The Santa Clara River is one of two major Southern California rivers remaining in a relatively natural state. It flows for about 116 miles from its headwaters on the north slope of the San Gabriel Mountains near Acton to its confluence with the Pacific Ocean between Oxnard and Ventura; its watershed is home to a great diversity of very rare species, among them the unarmored threespine stickleback fish, California condor, least Bell’s vireo, southwestern willow flycatcher, California red-legged frog, arroyo toad, southern steelhead trout and San Fernando Valley spineflower. Wildlands of the Santa Clara River provides a full accounting of rare  environmental resources of this precious landscape.

“Developing in a river floodplain is never a good idea,” said Ileene Anderson, biologist with the Center for Biological Diversity. “We should protect our precious water resources, not destroy them.”

After promising groundbreaking for the project in 2000, approval of this first phase some 12 years later is the first authorization permitting construction. Plans have been slowed by the bankruptcy of LandSource Communities Development, the predecessor of Newhall Ranch’s current developer. CalPERS, California’s public pension fund, lost $970 million of state employees’ investment in Newhall Ranch with the LandSource bankruptcy. Now, with the infusion of cash and majority ownership by several out-of-state hedge funds, investors are again looking to move forward on this destructive and questionable proposal.

“The project information was substantially changed at the last minute just prior to the final hearing before the county supervisors,” said attorney Dean Wallraff. “The public and the decision-makers should have a document they can read through in a straightforward wayto understand the environmental impacts of the project, and this isn’t it.”

The suit was filed in Los Angeles Superior Court under the California Environmental Quality Act, and will include additional “Map Act” and “Plan Consistency” issues. Brought by the Center for Biological Diversity, the Sierra Club, Friends of the Santa Clara River, Santa Clarita Organization for Planning the Environment (SCOPE), and Wishtoyo Foundation and its Ventura Coastkeeper program, the suit will ask the court to review the legality of the county’s approval process in order to protect this last remaining river resource area.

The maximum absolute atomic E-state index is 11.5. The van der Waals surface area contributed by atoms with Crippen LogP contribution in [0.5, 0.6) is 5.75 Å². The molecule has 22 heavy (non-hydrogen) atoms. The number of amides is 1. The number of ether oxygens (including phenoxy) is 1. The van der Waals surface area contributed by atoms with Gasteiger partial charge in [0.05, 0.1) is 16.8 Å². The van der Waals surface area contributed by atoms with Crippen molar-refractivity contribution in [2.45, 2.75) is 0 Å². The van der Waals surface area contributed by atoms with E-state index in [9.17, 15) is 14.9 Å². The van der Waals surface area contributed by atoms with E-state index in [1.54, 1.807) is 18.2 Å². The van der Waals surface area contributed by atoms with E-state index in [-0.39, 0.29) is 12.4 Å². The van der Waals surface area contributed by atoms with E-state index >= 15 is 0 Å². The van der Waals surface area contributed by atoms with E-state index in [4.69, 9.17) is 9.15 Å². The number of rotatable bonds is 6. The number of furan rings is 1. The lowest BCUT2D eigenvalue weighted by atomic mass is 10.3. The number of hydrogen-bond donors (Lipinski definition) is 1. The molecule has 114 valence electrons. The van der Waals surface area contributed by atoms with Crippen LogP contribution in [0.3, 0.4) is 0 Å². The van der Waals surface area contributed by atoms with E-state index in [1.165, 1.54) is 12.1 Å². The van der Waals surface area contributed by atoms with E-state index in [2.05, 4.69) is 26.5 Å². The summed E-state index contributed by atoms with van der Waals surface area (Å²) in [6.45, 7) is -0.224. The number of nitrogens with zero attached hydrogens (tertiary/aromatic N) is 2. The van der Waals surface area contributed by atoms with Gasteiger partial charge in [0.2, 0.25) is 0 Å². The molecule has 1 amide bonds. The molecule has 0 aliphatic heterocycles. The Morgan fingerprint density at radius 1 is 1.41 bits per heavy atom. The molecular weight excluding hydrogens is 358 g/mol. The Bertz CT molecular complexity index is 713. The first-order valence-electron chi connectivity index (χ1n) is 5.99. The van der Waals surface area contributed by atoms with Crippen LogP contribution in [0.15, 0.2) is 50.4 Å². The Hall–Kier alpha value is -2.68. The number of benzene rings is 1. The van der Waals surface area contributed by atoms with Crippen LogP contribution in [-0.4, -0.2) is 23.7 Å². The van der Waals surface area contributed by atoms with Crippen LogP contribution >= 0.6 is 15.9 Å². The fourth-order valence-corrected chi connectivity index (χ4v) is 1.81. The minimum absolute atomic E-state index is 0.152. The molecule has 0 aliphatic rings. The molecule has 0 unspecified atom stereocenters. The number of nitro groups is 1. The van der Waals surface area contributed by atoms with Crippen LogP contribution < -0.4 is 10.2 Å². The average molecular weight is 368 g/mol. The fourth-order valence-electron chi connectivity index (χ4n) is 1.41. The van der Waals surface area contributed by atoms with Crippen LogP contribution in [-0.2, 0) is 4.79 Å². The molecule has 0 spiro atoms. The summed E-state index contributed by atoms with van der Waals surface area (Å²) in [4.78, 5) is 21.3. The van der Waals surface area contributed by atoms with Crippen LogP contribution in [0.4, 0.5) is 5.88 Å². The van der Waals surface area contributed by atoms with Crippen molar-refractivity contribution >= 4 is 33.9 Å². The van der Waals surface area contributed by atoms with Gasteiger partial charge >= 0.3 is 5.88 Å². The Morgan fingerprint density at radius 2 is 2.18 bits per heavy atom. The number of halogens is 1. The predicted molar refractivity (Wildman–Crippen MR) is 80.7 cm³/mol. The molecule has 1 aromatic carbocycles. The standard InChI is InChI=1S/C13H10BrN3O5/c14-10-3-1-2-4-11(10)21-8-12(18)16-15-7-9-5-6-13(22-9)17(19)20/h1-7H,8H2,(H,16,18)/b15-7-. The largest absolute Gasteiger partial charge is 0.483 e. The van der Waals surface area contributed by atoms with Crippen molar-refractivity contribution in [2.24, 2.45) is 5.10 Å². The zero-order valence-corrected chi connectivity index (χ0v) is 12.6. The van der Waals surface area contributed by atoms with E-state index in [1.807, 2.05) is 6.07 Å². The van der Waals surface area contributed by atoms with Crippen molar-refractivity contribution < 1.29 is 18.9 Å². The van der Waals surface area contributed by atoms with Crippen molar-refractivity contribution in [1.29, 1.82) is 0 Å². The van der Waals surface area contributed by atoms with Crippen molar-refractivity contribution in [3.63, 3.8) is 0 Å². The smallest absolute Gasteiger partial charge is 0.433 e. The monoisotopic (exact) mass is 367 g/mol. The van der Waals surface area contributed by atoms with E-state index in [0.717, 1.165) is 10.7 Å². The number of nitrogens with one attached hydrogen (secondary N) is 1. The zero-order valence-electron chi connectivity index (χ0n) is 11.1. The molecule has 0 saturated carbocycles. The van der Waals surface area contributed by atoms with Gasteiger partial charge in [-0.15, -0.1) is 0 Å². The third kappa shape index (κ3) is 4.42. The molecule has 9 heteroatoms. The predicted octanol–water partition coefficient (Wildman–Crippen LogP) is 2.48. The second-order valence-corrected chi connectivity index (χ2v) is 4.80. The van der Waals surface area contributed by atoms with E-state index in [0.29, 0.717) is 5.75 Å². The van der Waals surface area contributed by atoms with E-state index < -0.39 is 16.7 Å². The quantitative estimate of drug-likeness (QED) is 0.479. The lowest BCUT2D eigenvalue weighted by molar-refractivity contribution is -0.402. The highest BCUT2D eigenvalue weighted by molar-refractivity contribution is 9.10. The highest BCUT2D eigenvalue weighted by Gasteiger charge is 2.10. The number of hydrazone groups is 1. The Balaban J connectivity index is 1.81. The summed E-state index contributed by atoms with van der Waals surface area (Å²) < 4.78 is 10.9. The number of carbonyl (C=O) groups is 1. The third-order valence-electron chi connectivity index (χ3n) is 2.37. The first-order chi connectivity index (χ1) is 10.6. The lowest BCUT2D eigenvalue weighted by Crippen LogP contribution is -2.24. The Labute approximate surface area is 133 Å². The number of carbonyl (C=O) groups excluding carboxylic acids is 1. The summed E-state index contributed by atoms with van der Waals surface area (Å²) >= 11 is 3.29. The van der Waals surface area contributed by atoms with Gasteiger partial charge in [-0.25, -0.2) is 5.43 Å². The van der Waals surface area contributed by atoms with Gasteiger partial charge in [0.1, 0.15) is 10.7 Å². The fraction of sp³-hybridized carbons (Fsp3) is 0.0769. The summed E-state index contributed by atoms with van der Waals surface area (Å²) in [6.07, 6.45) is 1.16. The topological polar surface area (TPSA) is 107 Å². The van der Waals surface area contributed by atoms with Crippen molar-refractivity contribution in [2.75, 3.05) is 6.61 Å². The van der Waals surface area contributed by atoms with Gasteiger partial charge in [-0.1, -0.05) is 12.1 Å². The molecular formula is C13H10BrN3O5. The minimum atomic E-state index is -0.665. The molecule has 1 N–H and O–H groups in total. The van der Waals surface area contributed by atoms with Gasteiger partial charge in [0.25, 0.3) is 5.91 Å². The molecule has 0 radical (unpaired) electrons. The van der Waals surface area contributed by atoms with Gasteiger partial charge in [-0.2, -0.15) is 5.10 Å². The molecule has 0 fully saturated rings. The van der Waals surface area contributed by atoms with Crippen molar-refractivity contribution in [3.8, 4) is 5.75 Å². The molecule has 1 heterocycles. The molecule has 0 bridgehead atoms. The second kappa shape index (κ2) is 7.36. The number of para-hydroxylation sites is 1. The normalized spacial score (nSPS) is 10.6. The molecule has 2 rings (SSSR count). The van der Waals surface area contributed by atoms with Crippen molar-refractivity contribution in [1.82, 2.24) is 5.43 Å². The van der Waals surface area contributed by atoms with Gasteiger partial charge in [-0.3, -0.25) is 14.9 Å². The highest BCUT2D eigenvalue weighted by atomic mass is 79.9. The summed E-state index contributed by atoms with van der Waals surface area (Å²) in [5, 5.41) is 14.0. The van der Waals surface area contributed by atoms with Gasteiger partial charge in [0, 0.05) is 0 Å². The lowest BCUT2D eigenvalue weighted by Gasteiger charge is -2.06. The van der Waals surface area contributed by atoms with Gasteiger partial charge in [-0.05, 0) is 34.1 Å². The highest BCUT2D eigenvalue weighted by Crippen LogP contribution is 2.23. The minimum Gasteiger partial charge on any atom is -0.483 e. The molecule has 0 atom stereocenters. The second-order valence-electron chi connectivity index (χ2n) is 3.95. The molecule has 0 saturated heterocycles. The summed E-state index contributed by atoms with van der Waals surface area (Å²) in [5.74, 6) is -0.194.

Put-Down-that-Saltshakerby Lynne Plambeck

High salt levels in state water delivered from northern California have been a concern to many communities for some time.  The salt comes mostly from ocean water that mixes with fresh water in the Delta area and then is pumped into the aqueduct for delivery to Southern California.  The drier the weather, the more likely this phenomenon called “salt water intrusion” is to occur.  Reduced snow pack in the Sierras, now predicted to occur more often due to climate change, will increase salt-water intrusion in the Delta.

While the water is still drinkable, Read the rest of this entry »

The Los Angeles County Supervisors’ Jan 10th Motion (See L.A. Times article) to limit public comment at their meetings brought a flood of protest from local and statewide groups.

SCOPE was among them, fearing its potential impact on the Brown Act, California’s sunshine law. Below please find links to SCOPE’s comments and related articles and programs.

Last October, about 20 residents of the Santa Clarita Valley made the two-hour drive to Downtown Los Angeles to speak before the Los Angeles Board County of Supervisors regarding the first phase of the Newhall Ranch project.  Though speakers are normally allotted three minutes to comment, when the agenda item was announced, Supervisor Michael Antonovich told the residents they would  have only one minute. That’s one minute to talk about the many different issues from endangered species, air pollution and water contamination and availability. Even with speakers limiting themselves to only one subject, a minute was too short to adequately cover a single issue.

For a more complete discussion of this issue see David Luteness’ OpEd published in The Signal, “Limiting Free Speech hurts public input” .

SCOPE letter regarding the motion.

SCOPE letter to the supervisors regardinggood governance through the inclusion of public participation.”

Hear the Warren Olney Show, “Do LA County Supervisors Want to Limit Public Engagement? on KCRW.

The related Los Angeles Times article here.

The related DailyNews article here.

The complete motion by Supervisor Zev Yaroslavsky can be found here.

As we gather with friends and families over the holidays to enjoy the abundance and variety of food our country offers, perhaps we might want to give some thought to how that food is produced. We can make many choices that will not only please our palates, but will help our world.

Buying local is perhaps the easiest choice. Read the rest of this entry »